The Return of the un-Minimal (?) Shoe

by nomeatbarefeet

One of the cool things about owning any pair of Vibrams (and Merrells for that matter) is that they are machine washable. That’s right, toss them in cold water delicate cycle with a mild deterget and you are good to go. It just so happens that both my Bikilas and my Trail Gloves were in the wash last night, and so I had a bit of a problem deciding what you run in this morning: I could chose to run in my KSOs, but I could also dig out my old pair of Brooks Launch’s and see how it felt to run in them. As a kind of experiment I opted for the latter.

I have been running in minimal footwear for over a year now (switching between VFFs and my Launch’s at the beginning), but every race since then has been in shoes that were both minimal and zero-drop. But what does it mean for a shoe to be “minimal,” and what exactly is “zero-drop”? (For a really helpful discussion on these topics—what might be termed “barefoot” shoes—check out this page on For my purposes, I would qualify a shoe as being minimal the less there is to the shoe; put less colloquially, a shoe is minimal if its heel height (which would include the midsole and the outsole) and forefoot height are relatively low, though the number is certainly not set in stone. As far as the concept of zero-drop, this just means that there is no differential between the heel and the forefoot. In most conventional running shoes the heel will be heavily cushioned, resulting in a heel height that is greater than the forefoot height, and thus a large differential between heel and forefoot.

The Vibram Bikilas have a heel and a forefoot height of about 8mm (not sure if it is the same as the KSO), and thus they have a zero-drop from heel to forefoot; the Merrell Trail Glove offers a heel and a forefoot height of 10.5mm, and a zero-drop as well. Compare these numbers to other running shoes and you begin to see why minimal footwear can be so beneficial (that is, if you subscribe to it):

(Thanks to Pete Larson at for some of these numbers)

You can see that the Brooks Launch offers a decent heel-toe drop (10.5) compared to some of the other shoes, so when running in them there is a good chance that your heel will come down and strike the ground first…unless you consciously alter your form and attempt to land with a flat/midfoot or forefoot strike.

So, how was it to run in the Brooks? It was definitely different. I could feel my heels scrapping the ground as I ran, and I had to consciously ensure that my feet landed directly under my body. I only ran for about 4 miles, so I didn’t have to experience a long run in them. It certainly was “nice” to have cushioning under my feet, but it came at the expense of less ground feel and awareness of where I was stepping—which resulted in almost rolling my ankles on the uneven ground.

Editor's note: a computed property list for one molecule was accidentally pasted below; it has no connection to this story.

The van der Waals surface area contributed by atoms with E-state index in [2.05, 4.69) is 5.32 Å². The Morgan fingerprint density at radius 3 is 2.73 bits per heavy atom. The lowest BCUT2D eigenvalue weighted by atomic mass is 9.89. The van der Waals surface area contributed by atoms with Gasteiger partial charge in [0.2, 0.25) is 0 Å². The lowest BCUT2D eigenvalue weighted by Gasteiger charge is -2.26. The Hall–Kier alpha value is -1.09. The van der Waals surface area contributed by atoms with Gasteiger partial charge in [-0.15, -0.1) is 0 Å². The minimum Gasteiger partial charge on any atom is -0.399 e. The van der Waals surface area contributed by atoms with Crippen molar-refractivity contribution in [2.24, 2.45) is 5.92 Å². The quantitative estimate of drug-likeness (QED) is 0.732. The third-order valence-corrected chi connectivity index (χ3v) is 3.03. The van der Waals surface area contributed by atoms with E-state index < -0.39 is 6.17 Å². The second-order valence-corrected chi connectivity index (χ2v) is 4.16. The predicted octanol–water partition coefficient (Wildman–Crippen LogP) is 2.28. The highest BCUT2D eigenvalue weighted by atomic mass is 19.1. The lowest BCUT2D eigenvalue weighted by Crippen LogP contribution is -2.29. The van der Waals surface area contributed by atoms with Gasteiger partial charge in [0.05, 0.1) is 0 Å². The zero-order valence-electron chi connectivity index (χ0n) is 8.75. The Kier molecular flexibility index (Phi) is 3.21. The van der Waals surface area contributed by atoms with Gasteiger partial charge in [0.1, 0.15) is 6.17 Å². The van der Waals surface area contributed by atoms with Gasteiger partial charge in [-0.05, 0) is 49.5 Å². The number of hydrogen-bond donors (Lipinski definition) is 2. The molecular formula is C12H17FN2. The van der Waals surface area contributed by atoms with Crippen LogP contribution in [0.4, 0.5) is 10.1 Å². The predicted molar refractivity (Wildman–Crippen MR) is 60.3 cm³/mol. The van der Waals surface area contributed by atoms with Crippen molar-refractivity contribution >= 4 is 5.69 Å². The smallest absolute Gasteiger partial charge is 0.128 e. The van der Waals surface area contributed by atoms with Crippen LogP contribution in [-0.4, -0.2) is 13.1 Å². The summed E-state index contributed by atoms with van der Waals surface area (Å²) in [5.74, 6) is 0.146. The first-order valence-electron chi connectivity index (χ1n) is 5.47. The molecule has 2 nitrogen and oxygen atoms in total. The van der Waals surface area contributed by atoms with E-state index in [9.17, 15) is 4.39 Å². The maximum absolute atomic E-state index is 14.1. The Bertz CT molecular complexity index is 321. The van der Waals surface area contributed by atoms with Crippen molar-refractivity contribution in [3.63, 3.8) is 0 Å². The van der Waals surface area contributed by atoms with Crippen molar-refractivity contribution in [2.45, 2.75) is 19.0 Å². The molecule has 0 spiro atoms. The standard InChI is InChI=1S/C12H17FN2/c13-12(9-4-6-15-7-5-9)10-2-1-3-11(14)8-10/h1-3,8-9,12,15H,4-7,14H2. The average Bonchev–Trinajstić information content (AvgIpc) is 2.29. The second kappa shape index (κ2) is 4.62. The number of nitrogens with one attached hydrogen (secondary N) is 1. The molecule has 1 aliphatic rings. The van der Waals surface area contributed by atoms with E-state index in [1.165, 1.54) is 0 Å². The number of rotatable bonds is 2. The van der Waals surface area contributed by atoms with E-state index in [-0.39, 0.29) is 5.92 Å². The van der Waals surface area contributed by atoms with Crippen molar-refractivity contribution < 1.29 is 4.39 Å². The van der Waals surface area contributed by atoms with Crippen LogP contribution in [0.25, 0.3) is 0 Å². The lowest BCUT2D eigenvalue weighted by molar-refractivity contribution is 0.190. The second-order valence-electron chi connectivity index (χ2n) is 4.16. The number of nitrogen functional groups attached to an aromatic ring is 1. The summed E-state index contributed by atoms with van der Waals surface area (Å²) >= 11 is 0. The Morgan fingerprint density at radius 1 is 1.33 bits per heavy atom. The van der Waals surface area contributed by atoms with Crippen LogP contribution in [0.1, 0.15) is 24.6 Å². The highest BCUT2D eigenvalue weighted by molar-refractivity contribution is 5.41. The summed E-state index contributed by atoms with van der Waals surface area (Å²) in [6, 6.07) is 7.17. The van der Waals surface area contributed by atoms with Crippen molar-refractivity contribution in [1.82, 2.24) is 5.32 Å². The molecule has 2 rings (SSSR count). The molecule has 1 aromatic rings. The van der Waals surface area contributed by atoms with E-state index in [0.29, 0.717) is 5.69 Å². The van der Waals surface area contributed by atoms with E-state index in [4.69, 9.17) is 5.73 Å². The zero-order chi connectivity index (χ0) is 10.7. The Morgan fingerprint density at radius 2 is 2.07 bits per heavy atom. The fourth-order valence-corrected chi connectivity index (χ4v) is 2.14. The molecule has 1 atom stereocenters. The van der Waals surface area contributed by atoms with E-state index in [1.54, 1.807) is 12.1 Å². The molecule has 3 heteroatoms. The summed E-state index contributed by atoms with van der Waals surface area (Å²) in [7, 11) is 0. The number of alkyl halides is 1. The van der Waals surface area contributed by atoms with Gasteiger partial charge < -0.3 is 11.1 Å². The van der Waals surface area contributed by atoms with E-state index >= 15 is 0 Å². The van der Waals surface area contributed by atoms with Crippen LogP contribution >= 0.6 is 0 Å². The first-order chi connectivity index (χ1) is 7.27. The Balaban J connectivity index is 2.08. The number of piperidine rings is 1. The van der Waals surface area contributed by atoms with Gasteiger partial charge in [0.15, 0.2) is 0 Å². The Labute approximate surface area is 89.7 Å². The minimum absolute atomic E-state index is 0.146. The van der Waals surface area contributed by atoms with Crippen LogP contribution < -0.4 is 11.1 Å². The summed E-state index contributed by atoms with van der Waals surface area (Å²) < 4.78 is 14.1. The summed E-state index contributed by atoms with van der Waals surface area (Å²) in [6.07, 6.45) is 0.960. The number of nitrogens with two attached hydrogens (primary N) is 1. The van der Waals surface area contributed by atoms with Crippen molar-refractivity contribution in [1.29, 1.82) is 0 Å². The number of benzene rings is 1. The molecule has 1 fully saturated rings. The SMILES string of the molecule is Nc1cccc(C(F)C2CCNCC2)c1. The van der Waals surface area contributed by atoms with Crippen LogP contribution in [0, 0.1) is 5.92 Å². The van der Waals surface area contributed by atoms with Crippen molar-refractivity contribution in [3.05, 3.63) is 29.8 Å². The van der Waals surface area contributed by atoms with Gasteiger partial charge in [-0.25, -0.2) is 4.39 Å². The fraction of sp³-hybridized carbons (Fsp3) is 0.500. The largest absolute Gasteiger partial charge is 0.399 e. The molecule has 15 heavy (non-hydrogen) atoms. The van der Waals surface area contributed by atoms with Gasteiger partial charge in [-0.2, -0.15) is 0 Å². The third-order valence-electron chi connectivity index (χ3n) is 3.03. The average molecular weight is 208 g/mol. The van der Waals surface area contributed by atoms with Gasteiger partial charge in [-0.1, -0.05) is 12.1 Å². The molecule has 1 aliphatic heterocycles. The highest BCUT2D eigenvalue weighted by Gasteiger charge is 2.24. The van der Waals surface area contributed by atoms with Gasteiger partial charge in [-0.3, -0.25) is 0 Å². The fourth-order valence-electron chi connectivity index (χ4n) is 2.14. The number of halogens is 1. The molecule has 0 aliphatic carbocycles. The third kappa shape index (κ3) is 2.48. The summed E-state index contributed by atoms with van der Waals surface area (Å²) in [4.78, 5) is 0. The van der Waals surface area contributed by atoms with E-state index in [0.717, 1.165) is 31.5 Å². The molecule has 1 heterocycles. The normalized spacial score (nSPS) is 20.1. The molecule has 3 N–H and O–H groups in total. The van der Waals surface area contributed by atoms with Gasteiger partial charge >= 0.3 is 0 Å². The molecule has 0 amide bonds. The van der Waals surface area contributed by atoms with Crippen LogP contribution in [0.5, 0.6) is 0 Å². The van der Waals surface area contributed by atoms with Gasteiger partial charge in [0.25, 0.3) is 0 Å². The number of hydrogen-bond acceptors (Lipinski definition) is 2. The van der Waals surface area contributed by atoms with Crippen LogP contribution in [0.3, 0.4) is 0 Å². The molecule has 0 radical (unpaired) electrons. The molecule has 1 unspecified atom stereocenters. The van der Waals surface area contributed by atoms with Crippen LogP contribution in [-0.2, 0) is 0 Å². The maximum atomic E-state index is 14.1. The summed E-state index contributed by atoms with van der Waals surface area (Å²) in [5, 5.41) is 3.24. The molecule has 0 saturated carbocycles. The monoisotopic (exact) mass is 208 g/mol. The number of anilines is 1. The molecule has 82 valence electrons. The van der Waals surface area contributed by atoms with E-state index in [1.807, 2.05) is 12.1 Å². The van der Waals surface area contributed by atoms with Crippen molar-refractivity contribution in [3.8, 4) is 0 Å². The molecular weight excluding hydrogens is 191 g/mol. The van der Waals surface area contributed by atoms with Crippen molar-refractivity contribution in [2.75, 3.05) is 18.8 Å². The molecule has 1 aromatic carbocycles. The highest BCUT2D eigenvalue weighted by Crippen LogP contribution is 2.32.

I had originally given up running in conventional shoes because of the injuries that resulted from them (hip, knee, ankle, and ITB pains). Now, you obviously won’t get injured from running in un-minimal shoes or shoes with a heel-forefoot differential once or twice, or even usually (look at all the runners that wear them and do not suffer from injury). But over long distances, and especially when you get tired, the chances of injury go up. The only evidence I can give is of the subjective anecdotal type: since switching to minimal footwear Katie and I have not suffered from any serious injuries.

If I have to run in un-minimal shoes I certainly can, though the only reason I would run in them in the future might be if I am in a pinch for a road run. (I actually just bought a pair of the New Balance Minimus Roads to use for longer road races. I will write up a review as soon as I get some long runs in them.) In the end, though, I do not see myself ever returning to un-minimal shoes so long as “barefoot” shoes continue to provide me with injury-free running. Un-minimal shoes might make brief appearances along my running journey, but they certainly will not play a central role in who I am, and who I want to be as a runner.